Maybe then, the implication implicit in Yellen’s comment about equity market valuations (in other words, what she meant, rather than what she said), is that investors should prepare themselves for interest rate rises in the US at some stage soon. Clearly the Fed will be at pains to assert that their policy decision will remain data-dependent, but at the very least, the jump in bond yields seen in May has served as a ‘taster’ of what may be to come when rates do rise. Interestingly, the ability for equities to have withstood the relative carnage inflicted on bond investors is perhaps the most telling. Equities may have endured a six-year rally, but credit has been in a thirty-year bull market. It is all about valuation.
How much do politics and reform matter in Europe?
Recent economic data (slowing industrial production, service output and retail sales) perhaps show the limits of a weaker Euro. Put another way, the Eurozone cannot simply depend on a weaker currency to accelerate the recovery. If anything, the argument can be made that the knowledge of quantitative easing (QE) may have induced some complacency on the part of policymakers and delayed the impetus for structural reform. More radically, there may even be a case for the ECB to abandon its QE policy earlier than currently targeted, thereby accelerating this necessary process.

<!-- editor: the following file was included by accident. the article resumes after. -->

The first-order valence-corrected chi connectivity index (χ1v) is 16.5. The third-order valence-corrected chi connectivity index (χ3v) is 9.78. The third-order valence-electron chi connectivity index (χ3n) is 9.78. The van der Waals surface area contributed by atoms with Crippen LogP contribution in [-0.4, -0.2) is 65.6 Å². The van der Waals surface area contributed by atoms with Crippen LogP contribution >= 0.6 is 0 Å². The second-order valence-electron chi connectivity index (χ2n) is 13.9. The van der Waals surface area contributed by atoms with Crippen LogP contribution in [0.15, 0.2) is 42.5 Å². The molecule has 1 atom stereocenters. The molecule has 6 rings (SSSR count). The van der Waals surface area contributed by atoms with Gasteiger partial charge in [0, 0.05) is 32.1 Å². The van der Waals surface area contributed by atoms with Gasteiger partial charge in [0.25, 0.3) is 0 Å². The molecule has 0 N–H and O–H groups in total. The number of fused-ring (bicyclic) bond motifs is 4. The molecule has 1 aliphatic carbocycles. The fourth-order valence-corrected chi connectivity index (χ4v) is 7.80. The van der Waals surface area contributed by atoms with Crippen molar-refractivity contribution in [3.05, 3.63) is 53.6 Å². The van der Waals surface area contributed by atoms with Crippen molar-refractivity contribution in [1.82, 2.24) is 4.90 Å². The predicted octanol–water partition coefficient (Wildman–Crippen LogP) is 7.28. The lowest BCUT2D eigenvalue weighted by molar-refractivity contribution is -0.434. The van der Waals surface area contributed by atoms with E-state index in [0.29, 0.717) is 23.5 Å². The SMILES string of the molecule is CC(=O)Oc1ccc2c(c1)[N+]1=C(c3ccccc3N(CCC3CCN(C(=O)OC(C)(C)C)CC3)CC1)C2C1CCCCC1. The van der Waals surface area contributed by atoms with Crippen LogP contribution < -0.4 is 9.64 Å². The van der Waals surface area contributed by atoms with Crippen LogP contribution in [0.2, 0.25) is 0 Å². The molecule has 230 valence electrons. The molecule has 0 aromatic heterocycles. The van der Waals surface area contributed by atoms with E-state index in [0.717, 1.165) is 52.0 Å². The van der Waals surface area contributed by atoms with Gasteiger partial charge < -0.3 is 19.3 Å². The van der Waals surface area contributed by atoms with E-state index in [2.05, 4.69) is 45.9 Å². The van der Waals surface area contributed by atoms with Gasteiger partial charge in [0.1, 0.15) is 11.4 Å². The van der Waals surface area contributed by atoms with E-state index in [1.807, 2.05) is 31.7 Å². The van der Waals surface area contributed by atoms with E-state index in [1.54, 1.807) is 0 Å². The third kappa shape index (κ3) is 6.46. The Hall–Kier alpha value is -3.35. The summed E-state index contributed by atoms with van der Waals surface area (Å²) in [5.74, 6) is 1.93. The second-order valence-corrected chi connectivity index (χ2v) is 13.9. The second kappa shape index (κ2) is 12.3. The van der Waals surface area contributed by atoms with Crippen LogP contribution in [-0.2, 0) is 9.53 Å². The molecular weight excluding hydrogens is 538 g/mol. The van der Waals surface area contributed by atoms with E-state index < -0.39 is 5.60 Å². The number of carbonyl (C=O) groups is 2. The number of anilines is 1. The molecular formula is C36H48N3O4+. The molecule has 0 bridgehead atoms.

The experience of the UK is perhaps instructive for other European countries. Unemployment in the country is currently 5.6%, the lowest it has been in almost 25 years. The comprehensive victory for the Conservative Party in last month’s election shows that creating the ‘right’ economic conditions will eventually trump complaints over austerity. For mainland Europe, while unemployment may have fallen by more in the first quarter of 2015 than in any previous quarter over the last 8 years, the continent-wide rate remains at 11.3%. Spain is a case in point: industrial production is running at its fastest since 2006 and GDP has risen for 7 consecutive quarters, but unemployment stands at 23%, down only 3 percentage points in the last two years. This explains why Podemos (the anti-austerity party) triumphed in Spain’s recent local elections and also reinforces the need for the incumbent government to accelerate the pace of reform.
As the UK shows, there are benefits from staying the course. With over 35% of Eurozone GDP in France and Italy, reform is a clear necessity in these countries in particular. There is also a lesson for Greece in all of this. Some €1.5bn of loans need to be repaid before the end of June. We have no insight into whether this is achievable, but something will need to give: the ruling party has said it wants to end austerity, yet 75% of the Greek public say they want to remain within the Eurozone. Staying-in would likely imply more austerity, yet if reform is done correctly, then there will be upside over time.